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Afghan saffron pickers offer alternative to opium

Updated Apr 10, 2015 11:15am

Saffron cultivation needs lots of land and a lot of labour, but the world's most expensive spice might be an economic lifeline for Afghanistan with international financial support set to fall in the coming years.

In the western province of Herat, elderly women and young girls make their way slowly through a field of tiny saffron plants, carefully plucking the valuable flowers from the soil.

Workers picking saffron flowers in the Ghoriyan District of Herat.- AFP
Workers picking saffron flowers in the Ghoriyan District of Herat.- AFP
A worker poses for a photograph with a saffron flower. - AFP
A worker poses for a photograph with a saffron flower. - AFP
Workers cleaning and sorting saffron flowers at a cleaning centre in the Ghoriyan District of Herat. - AFP
Workers cleaning and sorting saffron flowers at a cleaning centre in the Ghoriyan District of Herat. - AFP
A labourer poses for a photograph holding saffron flowers. - AFP
A labourer poses for a photograph holding saffron flowers. - AFP
A worker carrying saffron flowers. - AFP
A worker carrying saffron flowers. - AFP

Each plant is placed in a plastic basket, which is weighed on electronic scales.

Labourers then prise apart the delicate lilac leaves, vivid red stigmas and pale yellow stamens -- a painstaking task that demands concentration and skill.

Saffron spice is prized around the world in cooking, in perfumes, as a fabric dye and as a treasured component of traditional medicine.

A few slithers of red saffron stigma also make a colourful and aromatic tea reputed to have near-magical healing qualities.

A worker uses a basket to carry saffron flowers in the Ghoriyan District of Herat. - AFP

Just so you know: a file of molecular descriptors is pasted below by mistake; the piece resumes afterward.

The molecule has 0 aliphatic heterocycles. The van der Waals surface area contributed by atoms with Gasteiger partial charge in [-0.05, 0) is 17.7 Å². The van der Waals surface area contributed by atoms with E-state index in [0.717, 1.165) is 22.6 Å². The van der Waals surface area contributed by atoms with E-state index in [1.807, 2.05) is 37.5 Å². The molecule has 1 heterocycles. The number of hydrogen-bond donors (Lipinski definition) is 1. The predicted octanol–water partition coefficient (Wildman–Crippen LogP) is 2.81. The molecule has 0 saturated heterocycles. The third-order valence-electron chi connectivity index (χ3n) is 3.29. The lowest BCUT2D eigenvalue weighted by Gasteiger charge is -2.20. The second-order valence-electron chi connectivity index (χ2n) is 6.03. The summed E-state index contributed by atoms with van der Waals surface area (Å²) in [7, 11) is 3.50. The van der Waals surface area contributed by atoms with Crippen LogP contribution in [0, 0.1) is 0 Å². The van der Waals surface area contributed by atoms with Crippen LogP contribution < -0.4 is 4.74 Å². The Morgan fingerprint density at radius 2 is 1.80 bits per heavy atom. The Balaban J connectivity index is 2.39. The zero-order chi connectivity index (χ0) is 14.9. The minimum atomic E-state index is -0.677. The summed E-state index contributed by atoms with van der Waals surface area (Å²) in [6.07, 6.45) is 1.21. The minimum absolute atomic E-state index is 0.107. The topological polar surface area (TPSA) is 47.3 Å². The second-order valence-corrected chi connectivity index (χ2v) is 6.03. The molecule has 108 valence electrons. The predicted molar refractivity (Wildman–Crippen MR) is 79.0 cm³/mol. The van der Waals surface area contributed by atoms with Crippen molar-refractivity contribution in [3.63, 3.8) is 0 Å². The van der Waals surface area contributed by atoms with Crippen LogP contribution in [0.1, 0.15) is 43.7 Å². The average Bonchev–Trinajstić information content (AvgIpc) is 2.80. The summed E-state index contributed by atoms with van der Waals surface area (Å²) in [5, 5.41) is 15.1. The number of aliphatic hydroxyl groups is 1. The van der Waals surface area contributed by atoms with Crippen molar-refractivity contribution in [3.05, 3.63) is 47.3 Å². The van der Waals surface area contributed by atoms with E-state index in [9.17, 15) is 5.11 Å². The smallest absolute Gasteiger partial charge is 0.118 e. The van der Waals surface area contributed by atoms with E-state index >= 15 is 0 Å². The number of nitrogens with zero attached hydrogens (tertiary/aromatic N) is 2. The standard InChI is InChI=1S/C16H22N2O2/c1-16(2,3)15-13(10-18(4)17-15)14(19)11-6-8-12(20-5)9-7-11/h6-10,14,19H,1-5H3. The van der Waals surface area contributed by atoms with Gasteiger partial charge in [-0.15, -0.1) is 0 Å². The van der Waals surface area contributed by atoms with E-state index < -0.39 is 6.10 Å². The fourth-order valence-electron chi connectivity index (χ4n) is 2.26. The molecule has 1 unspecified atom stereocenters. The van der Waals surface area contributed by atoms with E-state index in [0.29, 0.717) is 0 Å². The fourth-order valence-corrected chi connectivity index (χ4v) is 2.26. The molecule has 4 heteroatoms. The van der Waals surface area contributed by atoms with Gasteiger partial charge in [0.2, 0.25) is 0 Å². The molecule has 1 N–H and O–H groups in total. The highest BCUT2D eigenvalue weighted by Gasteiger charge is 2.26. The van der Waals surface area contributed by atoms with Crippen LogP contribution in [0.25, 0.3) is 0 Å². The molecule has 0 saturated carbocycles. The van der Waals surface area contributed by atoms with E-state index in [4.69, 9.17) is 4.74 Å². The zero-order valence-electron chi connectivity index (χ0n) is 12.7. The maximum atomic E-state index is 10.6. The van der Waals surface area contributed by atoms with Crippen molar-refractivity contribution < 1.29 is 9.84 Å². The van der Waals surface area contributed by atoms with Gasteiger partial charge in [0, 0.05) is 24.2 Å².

A worker uses a basket to carry saffron flowers in the Ghoriyan District of Herat. - AFP
Workers carry picked saffron flowers to be delivered to a farmer in the Ghoriyan District of Herat.- AFP
Workers carry picked saffron flowers to be delivered to a farmer in the Ghoriyan District of Herat.- AFP
Afghan workers carry picked saffron flowers to be delivered to a farmer in the Ghoriyan District of Herat. - AFP
Afghan workers carry picked saffron flowers to be delivered to a farmer in the Ghoriyan District of Herat. - AFP
A worker picks saffron flowers in the Ghoriyan District of Herat. - AFP
A worker picks saffron flowers in the Ghoriyan District of Herat. - AFP
Workers clean and sort saffron flowers at a home in the Ghoriyan District of Herat. - AFP
Workers clean and sort saffron flowers at a home in the Ghoriyan District of Herat. - AFP

As such, saffron should be the perfect crop to boost Afghanistan's fragile economy and provide an alternative to the poppy harvest that produces illegal opium and funds Taliban insurgents.

But it is not a simple solution: costs are high, a harsh winter can wipe out the crop, and neighbouring Iran dominates the market - producing about 90 percent of the world's saffron.

In Herat, about 6,000 people - 4,000 of them women - are employed in saffron farming on 800 acres (325 hectares) of land, with the product exported to India, Europe, the United States and China.

Since the fall of the Taliban regime in 2001, all US-led efforts to eradicate poppy production have failed dramatically, with cultivation reaching a record high in 2014.

A worker cleans and sorts saffron flowers at a home in the Ghoriyan District of Herat. - AFP
A worker cleans and sorts saffron flowers at a home in the Ghoriyan District of Herat. - AFP
A labourer dries saffron over a fire. - AFP
A labourer dries saffron over a fire. - AFP
Afghan Saffron Womenís Association Manager Sima Ghoriyani (R) dries saffron in an oven. - AFP
Afghan Saffron Womenís Association Manager Sima Ghoriyani (R) dries saffron in an oven. - AFP
Cleaned saffron is arranged on a platter. - AFP
Cleaned saffron is arranged on a platter. - AFP
A resident sits alongside a saffron drink. - AFP
A resident sits alongside a saffron drink. - AFP
Saffron seller arranges items at his shop. - AFP
Saffron seller arranges items at his shop. - AFP